WashPost Asks Black Men What They Fear, Love and Dream Of [Video]

The Post continues its three part video series that asks: What do you fear, love and dream of?

By Jorge Rivas Jan 15, 2013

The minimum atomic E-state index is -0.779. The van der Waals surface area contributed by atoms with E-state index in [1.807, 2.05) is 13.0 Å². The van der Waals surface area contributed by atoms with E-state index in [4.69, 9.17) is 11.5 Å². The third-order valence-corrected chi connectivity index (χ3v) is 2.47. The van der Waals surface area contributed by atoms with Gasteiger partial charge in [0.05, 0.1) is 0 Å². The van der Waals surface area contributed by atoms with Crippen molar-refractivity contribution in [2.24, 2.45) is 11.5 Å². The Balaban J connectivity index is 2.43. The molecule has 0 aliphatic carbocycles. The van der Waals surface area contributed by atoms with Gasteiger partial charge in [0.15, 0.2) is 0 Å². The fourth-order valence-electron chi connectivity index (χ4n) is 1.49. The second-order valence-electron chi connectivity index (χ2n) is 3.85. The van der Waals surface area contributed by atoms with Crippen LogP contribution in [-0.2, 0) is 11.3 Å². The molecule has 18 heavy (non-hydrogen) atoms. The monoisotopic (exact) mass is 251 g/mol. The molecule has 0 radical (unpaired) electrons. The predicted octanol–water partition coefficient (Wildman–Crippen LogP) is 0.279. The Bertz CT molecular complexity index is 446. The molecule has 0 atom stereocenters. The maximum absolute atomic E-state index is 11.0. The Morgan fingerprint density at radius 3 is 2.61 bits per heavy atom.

Today the [Washington Post released](http://www.washingtonpost.com/therootdc/brotherspeak-exploring-the-lives-of-black-men/2013/01/13/eacf99c4-5db4-11e2-a389-ee565c81c565_video.html) the latest short film in a three-part series that explores the lives of black men in the U.S. The series titled "BrotherSpeak" asks black men about their fears, loves and dreams. The second installment of "BrotherSpeak" released today focuses on Love. The video includes interviews with a former all-star running back from the Dallas Cowboys and Washington Redskins; an internationally renowed pastor from Prince George’s County , MD; a nationally syndicated columnist; a hip-hop artist and educator, a Baltimore pastor and a community advocate. [Chris Jenkins describes the project on The Root DC: ](http://www.washingtonpost.com/local/therootdc/brotherspeak-exploring-the-lives-of-black-men/2013/01/15/9475f646-5f16-11e2-a389-ee565c81c565_story.html)> Six years ago, The Washington Post embarked on an unprecedented project: a several-months-long journey exploring the lives of black men. Through pictures and one-on-one interviews, in-depth stories and award-winning video, The Post’s series, titled "Being a Black Man", revealed the sometimes complex lives of African American men. > > Today, The Post, in cooperation with the Maynard Institute for Journalism Education, is starting another project that explores the experiences of black men in America. Titled "BrotherSpeak," the three-part video series is another chance to hear from the black men about what matters most to them. For the series, we asked a range of black men to discuss three words: Fear, love and dream. Each video focuses on one word. > > We chose these words because we believe they represent fundamental human emotions and impulses that many black men’s experiences provide them a unique relationship with and perspective on. The point of our series is to highlight the three dimensions of these qualities as they relate to black men, while also touching on the universal human qualities illustrated by each. We believe a discussion of these words can help round out the image of black men in popular culture and touch spaces in our experience rarely explored by mainstream media. [To read more about the series and the first part of the series on Fear visit the WashingtonPost.com.](http://www.washingtonpost.com/local/therootdc/brother-speak-the-duality-of-fear/2012/12/20/2c32fa88-47b1-11e2-820e-17eefac2f939_video.html)